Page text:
When you guys walked in here, I talked about all the people that we knew in common, have in common. It’s a very small community and you depend on all of these other people to show in your gallery, to recommend you to be on a podcast. So, that was something that I didn’t understand at the time, but the more time I spent in the career, the more obvious it is how there’s like, multiple teams that are all working, that are all playing the same game and trying to further themselves, trying to further the same goals.

Chad:

You’re talking about that in relation to your experience in architecture school.

John:

Yes.

Chad:

So, is that like, a hard lesson learned from your experience in architecture school or something you took away from that?

John:

No. I was just reminiscing about the day one experience, which was really intimidating. There were so few of us. I don’t feel like, I don’t know if I had a, a formative backstabbing or anything, anything traumatic that’s happened that was like, oh God, we should have been working as a team.

In design, there’s often, there’s the natural part of it and then there’s the people that are able to express things which always come naturally. And so, those observations may seem, they seem easy at the time, but then they’re actually good advice. Those, I, part of what I like about your guys’ podcast is, I read through the notes and listened. It’s like, oh, yeah, you should pay attention to your family. Oh, yeah, we do, we do value people, all different types of people and open ourselves up to different cultures. And as a byline, you’re like, well duh. But as a lived experience, you’re like, yes! So, it becomes something that’s way deeper.

Yeah, those 4 years were formative and huge and much more so than my undergraduate time where I kinda had a few things, but I didn’t actually figure out what I was doing. I had some tools and some things I was in, I had some things that I did not fail at. So, those years were formative. I worked as a computational consultant for some professors that were there. And then I worked for a tiny interaction design slash art installation boutique design firm in Cambridge while I was there. I did that all throughout school and I was also a pretty terrible student while I was at MIT. I was not a good, just maybe this attitude is good. Maybe it’s a bad attitude, but my attitude was always to try and challenge the assignment. I think it crossed over the line to just being a jerk about it, but I don’t know. Sometimes it’s helpful to question assumptions. Sometimes you’re going off on a path where you’re not gonna learn what you need to learn. So.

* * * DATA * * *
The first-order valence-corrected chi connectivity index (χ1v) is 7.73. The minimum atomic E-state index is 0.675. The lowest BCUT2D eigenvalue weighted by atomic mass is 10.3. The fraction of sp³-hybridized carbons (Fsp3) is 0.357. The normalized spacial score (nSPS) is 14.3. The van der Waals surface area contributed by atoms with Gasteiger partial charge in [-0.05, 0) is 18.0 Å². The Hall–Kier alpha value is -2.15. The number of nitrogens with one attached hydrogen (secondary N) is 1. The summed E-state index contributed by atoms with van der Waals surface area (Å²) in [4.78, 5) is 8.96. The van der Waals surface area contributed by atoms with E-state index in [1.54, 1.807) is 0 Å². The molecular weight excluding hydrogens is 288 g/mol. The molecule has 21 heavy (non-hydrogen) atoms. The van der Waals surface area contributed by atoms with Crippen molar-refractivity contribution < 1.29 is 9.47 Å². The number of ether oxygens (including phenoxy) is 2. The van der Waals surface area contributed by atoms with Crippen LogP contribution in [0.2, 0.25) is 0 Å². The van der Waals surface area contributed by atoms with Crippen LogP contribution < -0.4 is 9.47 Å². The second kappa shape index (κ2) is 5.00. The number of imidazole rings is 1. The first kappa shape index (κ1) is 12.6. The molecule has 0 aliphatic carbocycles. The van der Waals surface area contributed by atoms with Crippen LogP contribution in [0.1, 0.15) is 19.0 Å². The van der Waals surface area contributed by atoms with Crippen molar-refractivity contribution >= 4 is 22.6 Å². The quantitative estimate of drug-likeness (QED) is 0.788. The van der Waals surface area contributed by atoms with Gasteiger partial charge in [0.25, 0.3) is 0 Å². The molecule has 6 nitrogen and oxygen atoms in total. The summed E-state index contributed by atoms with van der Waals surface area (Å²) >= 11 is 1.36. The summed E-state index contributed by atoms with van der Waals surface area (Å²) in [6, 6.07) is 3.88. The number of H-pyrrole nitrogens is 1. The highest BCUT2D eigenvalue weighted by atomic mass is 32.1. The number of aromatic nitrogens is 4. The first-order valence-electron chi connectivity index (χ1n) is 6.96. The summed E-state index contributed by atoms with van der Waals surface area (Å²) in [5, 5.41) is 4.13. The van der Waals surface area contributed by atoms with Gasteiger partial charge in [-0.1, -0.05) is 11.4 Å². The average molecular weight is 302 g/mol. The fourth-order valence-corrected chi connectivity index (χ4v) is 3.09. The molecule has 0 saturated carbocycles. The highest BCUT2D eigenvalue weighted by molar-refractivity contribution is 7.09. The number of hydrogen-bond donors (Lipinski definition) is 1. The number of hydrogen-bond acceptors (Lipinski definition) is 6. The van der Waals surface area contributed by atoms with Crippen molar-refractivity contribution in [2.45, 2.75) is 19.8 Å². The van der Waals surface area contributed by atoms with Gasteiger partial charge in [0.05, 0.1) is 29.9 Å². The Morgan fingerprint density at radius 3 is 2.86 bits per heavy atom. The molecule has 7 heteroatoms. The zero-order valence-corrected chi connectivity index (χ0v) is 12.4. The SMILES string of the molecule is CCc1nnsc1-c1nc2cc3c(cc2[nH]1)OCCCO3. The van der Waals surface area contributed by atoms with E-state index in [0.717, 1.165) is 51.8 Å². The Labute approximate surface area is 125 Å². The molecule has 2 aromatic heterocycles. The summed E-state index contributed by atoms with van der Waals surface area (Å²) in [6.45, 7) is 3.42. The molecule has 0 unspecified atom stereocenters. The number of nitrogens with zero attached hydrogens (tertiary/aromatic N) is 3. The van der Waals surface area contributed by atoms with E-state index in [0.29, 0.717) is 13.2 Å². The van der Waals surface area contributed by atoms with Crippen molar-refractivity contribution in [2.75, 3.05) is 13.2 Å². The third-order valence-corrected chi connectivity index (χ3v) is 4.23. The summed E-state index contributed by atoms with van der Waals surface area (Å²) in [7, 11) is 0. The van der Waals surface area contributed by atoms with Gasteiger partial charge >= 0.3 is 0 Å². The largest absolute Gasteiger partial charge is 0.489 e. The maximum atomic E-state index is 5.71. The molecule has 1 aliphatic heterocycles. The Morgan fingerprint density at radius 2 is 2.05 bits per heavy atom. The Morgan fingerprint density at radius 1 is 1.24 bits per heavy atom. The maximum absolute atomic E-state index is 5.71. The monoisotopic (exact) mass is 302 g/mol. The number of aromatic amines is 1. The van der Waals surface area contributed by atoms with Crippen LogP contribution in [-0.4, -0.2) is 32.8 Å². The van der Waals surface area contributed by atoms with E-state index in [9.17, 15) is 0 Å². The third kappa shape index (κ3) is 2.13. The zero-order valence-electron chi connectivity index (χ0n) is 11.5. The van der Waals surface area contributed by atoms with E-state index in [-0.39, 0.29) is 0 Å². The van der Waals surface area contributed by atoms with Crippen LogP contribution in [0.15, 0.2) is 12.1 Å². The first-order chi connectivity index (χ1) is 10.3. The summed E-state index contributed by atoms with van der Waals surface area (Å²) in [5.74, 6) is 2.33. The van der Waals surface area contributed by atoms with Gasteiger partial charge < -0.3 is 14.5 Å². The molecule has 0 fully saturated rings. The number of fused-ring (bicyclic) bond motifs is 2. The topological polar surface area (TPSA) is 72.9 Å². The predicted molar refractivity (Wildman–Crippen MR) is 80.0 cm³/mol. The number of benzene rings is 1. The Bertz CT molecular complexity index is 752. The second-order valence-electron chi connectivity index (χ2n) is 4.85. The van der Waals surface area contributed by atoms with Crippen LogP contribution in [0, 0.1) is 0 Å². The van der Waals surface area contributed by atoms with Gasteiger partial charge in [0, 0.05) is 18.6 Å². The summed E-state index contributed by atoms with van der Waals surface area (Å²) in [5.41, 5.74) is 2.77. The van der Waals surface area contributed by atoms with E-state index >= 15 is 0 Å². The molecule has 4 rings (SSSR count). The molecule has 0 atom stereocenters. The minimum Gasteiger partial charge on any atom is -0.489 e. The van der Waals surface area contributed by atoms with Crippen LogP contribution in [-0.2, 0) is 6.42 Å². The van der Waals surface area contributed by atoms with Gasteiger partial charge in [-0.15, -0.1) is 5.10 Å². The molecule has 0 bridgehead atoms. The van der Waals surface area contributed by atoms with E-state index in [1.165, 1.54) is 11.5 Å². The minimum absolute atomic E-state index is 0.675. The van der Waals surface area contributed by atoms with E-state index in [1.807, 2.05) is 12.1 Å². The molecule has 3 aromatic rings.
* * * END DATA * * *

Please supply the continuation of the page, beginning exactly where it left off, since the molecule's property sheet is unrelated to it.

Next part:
“Sometimes it’s helpful to question assumptions. Sometimes you’re going off on a path where you’re not gonna learn what you need to learn.”

 

Chad:

In hindsight, what would you have done differently and why?

John:

There were a few moments in which I think I could have been more self conscious about, and deliberate about the questioning. Did it get me to a spot that was better than following the assignment or did it just get me to a spot where I could be a punk about it and kinda pretend like I was rejecting it?

Jp:

Was it because you were curious to expand on the project or it was, as you had said, the, you didn’t like being told what to do?

John: